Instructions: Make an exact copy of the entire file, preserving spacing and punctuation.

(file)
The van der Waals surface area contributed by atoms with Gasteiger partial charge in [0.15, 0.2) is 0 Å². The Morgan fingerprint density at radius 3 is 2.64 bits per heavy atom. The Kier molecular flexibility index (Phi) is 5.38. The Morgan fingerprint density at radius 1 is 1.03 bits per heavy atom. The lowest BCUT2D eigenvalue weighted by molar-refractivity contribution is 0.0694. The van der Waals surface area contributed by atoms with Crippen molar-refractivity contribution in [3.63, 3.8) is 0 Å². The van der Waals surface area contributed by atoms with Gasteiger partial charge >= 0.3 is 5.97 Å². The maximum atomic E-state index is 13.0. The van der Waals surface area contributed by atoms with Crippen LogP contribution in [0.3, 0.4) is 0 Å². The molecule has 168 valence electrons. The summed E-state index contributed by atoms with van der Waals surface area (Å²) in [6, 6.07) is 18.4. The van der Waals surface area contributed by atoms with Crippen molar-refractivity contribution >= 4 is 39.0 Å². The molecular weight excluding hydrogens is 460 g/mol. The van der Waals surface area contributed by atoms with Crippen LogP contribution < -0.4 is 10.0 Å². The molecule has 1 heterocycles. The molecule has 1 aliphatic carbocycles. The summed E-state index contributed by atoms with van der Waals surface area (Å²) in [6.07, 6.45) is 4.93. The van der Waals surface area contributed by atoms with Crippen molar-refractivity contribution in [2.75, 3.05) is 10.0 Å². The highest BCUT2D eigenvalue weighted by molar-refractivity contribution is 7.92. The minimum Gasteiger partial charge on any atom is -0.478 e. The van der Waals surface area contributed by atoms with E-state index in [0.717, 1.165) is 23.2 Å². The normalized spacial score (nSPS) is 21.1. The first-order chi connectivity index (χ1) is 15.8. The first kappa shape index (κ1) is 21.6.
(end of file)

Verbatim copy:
The van der Waals surface area contributed by atoms with Gasteiger partial charge in [0.15, 0.2) is 0 Å². The Morgan fingerprint density at radius 3 is 2.64 bits per heavy atom. The Kier molecular flexibility index (Phi) is 5.38. The Morgan fingerprint density at radius 1 is 1.03 bits per heavy atom. The lowest BCUT2D eigenvalue weighted by molar-refractivity contribution is 0.0694. The van der Waals surface area contributed by atoms with Crippen molar-refractivity contribution in [3.63, 3.8) is 0 Å². The van der Waals surface area contributed by atoms with Gasteiger partial charge >= 0.3 is 5.97 Å². The maximum atomic E-state index is 13.0. The van der Waals surface area contributed by atoms with Crippen LogP contribution in [0.3, 0.4) is 0 Å². The molecule has 168 valence electrons. The summed E-state index contributed by atoms with van der Waals surface area (Å²) in [6, 6.07) is 18.4. The van der Waals surface area contributed by atoms with Crippen molar-refractivity contribution >= 4 is 39.0 Å². The molecular weight excluding hydrogens is 460 g/mol. The van der Waals surface area contributed by atoms with Crippen LogP contribution < -0.4 is 10.0 Å². The molecule has 1 heterocycles. The molecule has 1 aliphatic carbocycles. The summed E-state index contributed by atoms with van der Waals surface area (Å²) in [6.07, 6.45) is 4.93. The van der Waals surface area contributed by atoms with Crippen molar-refractivity contribution in [2.75, 3.05) is 10.0 Å². The highest BCUT2D eigenvalue weighted by molar-refractivity contribution is 7.92. The minimum Gasteiger partial charge on any atom is -0.478 e. The van der Waals surface area contributed by atoms with E-state index in [0.717, 1.165) is 23.2 Å². The normalized spacial score (nSPS) is 21.1. The first-order chi connectivity index (χ1) is 15.8. The first kappa shape index (κ1) is 21.6.